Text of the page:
Fight Over Belo Monte Legality Reaches Boiling Point

Zachary Hurwitz and Brent Millikan
The illegality of the Belo Monte Dam is reaching a boiling point.
The illegality of the Belo Monte Dam is reaching a boiling point.

"If Norte Energia has not met the legal pre-requisites to building the Belo Monte Dam, it seems obvious to us that the project should be delayed.  We can't sacrifice the region's people and environment to satisfy the consortium's timeline, when it was they who caused the delay in the first place."  This statement from Brazil's Federal Public Prosecutor Ubiratan Cazetta sums up the risks of approving a full Installation License for the Belo Monte Dam after new evidence recently surfaced that the pre-requisites have not been met. 

Nonetheless, and despite warnings from Brazilian lawmakers, Brazilian scientists and academics, and the international community, the Dilma government may issue the license anyways.

Recent evidence illustrates that Norte Energia, the consortium under contract to build the Belo Monte Dam, has not completed the 66 social and environmental pre-requisites issued by IBAMA, Brazil's environmental agency, as part of the preliminary environmental license granted in 2010.  IBAMA tied approval of the dam's Installation License to completion of its 40 pre-requisites, while government indigenous agency FUNAI tied approval to an additional 26 conditions.  As the Folha de São Paulo reported after it obtained an official report from IBAMA, "only 5 of the 40 conditions were met by Norte Energia" by the end of April 2011.

According to the Federal Prosecutor's note, "water quality is uncertain in the region of Altamira, where the project would be built; actions to support indigenous people in the region were not fulfilled; and the promised health and education programs are far behind schedule."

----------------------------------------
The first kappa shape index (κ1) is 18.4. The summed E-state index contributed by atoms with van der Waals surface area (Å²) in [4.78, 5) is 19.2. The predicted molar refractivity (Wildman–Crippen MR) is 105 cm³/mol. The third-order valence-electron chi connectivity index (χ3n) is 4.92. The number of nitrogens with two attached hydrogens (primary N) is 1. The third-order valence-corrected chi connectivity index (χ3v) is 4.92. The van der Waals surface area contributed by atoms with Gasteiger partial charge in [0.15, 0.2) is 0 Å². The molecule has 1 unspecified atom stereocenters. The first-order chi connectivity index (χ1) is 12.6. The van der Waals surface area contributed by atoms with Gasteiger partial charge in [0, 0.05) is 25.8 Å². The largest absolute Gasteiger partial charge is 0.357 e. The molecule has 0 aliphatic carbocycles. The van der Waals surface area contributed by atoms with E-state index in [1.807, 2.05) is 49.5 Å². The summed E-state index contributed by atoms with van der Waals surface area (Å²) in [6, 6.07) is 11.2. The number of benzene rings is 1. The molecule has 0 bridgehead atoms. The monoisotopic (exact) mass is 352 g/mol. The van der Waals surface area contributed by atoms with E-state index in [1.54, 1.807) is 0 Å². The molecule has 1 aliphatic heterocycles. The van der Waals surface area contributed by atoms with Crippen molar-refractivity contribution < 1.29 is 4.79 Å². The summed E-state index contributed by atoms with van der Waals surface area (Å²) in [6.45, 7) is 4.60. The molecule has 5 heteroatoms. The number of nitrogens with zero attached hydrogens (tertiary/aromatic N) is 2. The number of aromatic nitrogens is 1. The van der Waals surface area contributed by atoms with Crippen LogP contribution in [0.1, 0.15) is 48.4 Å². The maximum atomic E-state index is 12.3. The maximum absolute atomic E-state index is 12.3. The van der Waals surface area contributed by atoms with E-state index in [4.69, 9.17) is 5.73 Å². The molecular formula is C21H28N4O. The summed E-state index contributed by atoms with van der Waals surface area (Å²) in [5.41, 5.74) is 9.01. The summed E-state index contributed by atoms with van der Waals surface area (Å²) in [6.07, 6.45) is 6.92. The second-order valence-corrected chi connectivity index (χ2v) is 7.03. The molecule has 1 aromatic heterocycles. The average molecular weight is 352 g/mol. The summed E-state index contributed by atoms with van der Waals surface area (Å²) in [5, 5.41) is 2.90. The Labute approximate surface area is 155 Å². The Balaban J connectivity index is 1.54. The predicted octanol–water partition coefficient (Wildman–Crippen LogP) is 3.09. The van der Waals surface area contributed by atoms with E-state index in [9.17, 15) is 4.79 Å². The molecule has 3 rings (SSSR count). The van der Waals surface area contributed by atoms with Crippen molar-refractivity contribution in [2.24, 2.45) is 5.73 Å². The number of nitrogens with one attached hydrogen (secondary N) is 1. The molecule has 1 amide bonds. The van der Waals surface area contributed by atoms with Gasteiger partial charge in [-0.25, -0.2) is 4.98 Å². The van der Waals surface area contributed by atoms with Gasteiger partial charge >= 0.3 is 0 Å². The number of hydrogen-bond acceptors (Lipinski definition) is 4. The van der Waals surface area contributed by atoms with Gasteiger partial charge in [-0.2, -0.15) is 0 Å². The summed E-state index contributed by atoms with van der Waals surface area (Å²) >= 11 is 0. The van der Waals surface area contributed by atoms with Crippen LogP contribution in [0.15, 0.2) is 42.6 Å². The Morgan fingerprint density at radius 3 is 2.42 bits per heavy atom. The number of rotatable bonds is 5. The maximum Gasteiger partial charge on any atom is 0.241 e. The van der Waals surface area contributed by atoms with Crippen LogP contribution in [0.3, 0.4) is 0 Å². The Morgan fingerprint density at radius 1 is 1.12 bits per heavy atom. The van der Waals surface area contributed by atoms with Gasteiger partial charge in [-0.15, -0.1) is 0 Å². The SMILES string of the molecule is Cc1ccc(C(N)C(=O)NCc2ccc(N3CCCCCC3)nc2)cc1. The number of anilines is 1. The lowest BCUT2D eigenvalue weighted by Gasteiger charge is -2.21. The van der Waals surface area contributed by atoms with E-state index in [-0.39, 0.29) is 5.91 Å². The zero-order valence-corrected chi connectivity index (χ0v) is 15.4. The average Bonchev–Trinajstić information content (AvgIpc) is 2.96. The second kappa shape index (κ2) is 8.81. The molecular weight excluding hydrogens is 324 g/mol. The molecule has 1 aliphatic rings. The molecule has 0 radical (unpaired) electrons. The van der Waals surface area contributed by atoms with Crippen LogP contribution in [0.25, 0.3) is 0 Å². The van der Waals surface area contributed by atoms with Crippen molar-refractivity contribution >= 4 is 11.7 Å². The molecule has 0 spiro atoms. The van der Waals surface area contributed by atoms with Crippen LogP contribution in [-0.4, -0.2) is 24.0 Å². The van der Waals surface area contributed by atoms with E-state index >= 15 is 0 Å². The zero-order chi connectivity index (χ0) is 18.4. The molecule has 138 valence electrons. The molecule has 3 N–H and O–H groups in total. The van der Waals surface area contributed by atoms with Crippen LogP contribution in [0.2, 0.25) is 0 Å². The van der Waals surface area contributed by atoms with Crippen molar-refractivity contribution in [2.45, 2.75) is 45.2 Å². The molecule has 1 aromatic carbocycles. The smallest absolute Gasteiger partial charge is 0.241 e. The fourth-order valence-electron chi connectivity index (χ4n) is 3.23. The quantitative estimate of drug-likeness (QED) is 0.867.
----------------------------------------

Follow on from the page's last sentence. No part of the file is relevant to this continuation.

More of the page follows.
As a result, Brazil's Federal Prosecutor's office issued a warning to Norte Energia to provide irrefutable evidence that it had indeed completed a majority of the 66 conditions, as reported in a press release by the consortium on May 11th.  If it couldn't provide evidence, Norte Energia and its staff members would be liable for damages, according to the prosecutor's office.

Not that Belo Monte Dam would be viable if only the 66 pre-requisites were completed.  As we reported in our investor risk report Mega-Projeto, Mega-Riscos, Belo Monte makes no sense from either an environmental, economic, or social perspective.  

Nonetheless, reports speculate that IBAMA will grant the full Installation License by the end of May, buckling into a heavy PR campaign waged by Norte Energia and the Brazilian government to pressure most recent IBAMA President Curt Trennepohl into issuing the approval.  The Dilma administration held a "journalists workshop" this week to heap mounds of guilt on Trennepohl, who has been exposed to a public opinion which is increasingly, and loudly, opposed to the dam.  At the "workshop," Norte Energia hydrology experts and the Minister of Mines and Energy spoke of how terrible it would be for the consortium to miss out on the dry season window for construction between the months of June and November.  If construction didn't begin during this window, warned Norte Energia, Belo Monte Dam would be delayed another year.